The Euro-Russian spacecraft ExoMars, launched towards the Red Planet last month, has sent home its first pictures from space and is in “excellent health”, the European Space Agency said Thursday.
Launched on March 14 on a Russian Proton rocket, the craft is designed to “smell” Mars’ atmosphere for gassy evidence that life once existed on Earth’s neighbour, or may do so still.
The probe’s high-resolution camera was switched on for the first time on April 7, and took its first grainy, black and white snapshots of space.
“These first images are very reassuring. Everything points to us being able to get good data at Mars,” said Nicolas Thomas from the University of Bern in Switzerland, camera principal investigator.
With its suite of high-tech instruments, the probe should arrive at the Red Planet on October 19 after a journey of 496 million kilometres (308 million miles).
“All systems have been activated and checked out, including power, communications, startrackers, guidance and navigation, all payloads and Schiaparelli,” ESA spacecraft operations manager Peter Schmitz said.
Its main mission is to photograph the Red Planet and analyse its air. The spacecraft is also piggybacking a lander dubbed Schiaparelli, which it will release onto Mars for a few days in October.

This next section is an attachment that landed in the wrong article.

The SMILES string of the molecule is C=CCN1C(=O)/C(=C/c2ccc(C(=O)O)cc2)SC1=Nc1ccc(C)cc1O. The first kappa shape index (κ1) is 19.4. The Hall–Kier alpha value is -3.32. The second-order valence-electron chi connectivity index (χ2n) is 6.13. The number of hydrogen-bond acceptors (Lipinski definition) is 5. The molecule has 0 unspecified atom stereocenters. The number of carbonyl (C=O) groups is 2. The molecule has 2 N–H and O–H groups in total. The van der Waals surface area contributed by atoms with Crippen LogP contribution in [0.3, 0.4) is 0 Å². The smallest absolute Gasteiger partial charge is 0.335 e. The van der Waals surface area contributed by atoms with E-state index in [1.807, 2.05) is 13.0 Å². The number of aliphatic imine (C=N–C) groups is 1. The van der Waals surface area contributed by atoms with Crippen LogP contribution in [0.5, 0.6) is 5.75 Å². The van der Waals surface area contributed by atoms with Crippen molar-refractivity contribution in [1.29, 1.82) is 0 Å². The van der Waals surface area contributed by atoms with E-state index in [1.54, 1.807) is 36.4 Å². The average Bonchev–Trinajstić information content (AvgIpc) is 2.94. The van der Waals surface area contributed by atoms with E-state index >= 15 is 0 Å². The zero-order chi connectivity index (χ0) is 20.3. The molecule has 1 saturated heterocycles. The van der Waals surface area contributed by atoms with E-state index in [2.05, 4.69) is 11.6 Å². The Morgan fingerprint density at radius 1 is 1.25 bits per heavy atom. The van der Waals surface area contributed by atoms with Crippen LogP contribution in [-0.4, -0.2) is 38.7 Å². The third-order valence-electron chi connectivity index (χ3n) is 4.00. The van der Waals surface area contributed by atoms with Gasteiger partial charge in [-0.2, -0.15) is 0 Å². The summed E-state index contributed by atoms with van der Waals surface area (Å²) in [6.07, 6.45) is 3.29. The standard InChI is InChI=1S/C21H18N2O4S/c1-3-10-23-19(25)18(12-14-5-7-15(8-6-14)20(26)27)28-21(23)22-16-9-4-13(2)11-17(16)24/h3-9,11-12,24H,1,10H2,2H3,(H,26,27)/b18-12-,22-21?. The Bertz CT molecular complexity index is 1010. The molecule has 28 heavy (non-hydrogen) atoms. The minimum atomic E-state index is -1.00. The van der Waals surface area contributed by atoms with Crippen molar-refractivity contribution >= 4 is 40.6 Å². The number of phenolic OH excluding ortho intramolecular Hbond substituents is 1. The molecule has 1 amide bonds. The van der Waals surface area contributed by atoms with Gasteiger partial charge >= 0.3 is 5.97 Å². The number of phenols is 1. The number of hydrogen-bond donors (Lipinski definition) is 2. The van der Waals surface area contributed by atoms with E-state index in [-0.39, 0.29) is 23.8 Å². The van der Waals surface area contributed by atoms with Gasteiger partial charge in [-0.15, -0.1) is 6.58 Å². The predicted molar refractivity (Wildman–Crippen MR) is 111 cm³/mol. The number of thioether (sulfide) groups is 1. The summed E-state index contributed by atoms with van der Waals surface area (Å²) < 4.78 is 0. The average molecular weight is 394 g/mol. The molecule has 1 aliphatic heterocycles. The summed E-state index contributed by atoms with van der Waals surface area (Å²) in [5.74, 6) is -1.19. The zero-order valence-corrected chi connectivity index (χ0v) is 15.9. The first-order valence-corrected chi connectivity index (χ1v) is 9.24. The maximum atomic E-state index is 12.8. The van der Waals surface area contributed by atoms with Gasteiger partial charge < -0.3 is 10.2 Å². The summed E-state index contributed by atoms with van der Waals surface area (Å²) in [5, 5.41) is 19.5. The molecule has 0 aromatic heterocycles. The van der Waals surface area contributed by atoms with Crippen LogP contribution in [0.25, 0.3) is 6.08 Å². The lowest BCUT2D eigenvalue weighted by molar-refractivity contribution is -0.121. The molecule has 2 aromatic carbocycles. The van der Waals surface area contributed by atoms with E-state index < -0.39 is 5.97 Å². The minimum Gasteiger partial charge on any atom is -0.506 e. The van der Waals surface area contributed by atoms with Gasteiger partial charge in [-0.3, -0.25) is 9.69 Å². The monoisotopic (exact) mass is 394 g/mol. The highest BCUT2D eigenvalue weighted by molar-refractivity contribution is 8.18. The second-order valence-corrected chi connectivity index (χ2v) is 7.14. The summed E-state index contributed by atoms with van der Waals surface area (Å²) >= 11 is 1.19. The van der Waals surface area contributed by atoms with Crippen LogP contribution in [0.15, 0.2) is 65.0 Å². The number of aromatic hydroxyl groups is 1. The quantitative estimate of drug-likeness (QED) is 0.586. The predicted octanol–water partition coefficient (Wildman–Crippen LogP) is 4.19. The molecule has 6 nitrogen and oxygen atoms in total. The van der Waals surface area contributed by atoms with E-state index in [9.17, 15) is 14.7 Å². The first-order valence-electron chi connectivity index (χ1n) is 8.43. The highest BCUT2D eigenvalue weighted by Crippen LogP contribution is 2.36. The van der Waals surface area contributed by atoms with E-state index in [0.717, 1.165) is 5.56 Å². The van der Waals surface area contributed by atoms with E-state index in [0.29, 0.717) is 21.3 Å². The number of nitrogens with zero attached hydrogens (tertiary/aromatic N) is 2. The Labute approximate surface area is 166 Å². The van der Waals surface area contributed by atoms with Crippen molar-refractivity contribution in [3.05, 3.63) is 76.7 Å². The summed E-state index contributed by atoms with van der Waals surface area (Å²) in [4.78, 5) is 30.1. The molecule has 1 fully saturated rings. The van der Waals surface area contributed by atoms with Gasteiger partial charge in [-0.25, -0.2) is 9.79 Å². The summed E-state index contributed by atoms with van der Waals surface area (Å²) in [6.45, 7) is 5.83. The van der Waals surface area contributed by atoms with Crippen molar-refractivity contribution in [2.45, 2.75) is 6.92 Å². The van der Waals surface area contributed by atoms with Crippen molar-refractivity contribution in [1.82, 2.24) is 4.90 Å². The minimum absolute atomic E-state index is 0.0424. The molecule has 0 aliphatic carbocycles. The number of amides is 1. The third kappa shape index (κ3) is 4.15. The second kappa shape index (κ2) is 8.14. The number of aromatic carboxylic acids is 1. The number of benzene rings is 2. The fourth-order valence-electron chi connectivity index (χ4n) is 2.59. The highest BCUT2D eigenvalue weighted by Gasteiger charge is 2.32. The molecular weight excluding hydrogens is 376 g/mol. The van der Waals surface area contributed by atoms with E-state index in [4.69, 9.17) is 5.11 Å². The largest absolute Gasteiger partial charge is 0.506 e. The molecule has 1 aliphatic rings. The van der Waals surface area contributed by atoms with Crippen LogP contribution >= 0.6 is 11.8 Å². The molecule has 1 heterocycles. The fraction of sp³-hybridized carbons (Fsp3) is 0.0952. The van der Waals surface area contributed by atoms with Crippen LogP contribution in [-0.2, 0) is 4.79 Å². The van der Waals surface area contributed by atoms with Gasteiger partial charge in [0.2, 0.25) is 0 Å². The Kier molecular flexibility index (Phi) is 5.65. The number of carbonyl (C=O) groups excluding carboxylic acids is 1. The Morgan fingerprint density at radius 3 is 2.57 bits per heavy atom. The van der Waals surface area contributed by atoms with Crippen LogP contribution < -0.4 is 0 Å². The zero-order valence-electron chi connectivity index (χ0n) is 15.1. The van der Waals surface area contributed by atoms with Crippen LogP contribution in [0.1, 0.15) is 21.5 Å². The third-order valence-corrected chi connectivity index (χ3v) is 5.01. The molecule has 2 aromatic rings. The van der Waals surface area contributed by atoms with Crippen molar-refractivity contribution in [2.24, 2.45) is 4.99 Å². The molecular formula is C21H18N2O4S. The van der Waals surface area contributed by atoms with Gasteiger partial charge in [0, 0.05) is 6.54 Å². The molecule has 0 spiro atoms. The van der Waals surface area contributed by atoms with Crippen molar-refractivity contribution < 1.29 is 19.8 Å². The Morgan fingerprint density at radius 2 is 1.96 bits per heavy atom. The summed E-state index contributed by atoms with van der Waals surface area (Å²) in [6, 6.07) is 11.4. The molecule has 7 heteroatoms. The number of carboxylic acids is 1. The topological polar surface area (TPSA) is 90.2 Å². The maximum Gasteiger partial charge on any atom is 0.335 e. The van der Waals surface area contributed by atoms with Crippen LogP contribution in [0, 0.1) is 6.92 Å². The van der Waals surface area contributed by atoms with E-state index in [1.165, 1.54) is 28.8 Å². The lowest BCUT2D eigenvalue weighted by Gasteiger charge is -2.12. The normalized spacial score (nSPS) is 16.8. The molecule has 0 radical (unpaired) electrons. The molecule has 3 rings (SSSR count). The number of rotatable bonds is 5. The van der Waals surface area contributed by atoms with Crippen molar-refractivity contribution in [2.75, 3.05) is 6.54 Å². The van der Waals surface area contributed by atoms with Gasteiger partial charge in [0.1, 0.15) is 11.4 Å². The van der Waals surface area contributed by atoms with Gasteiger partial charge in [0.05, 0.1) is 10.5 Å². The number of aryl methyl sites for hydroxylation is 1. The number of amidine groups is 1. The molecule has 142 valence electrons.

Schiaparelli will test heat shields and parachutes in preparation for a subsequent rover landing on Mars, a feat the ESA said “remains a significant challenge”.
ExoMars is a two-part collaboration between the ESA and Russia’s Roscosmos space agency.
This first part is dubbed ExoMars 2016.
The second, the Mars rover phase, was originally scheduled for launch in 2018, but the ESA has said it will likely be delayed over money worries.
There are high expectations, though, from the first phase basically to determine whether Mars is “alive”.
The probe will seek to analyse methane, a gas which on Earth is created in large part by living microbes, and traces of which were observed on previous Mars missions.
Methane is normally destroyed by ultraviolet radiation within a few hundred years, which the ESA has said implies that in Mars’ case “it must still be produced today”.
But by what?
The probe will analyse Mars’ methane in more detail than any previous mission, according to the ESA, to try and determine its likely origin.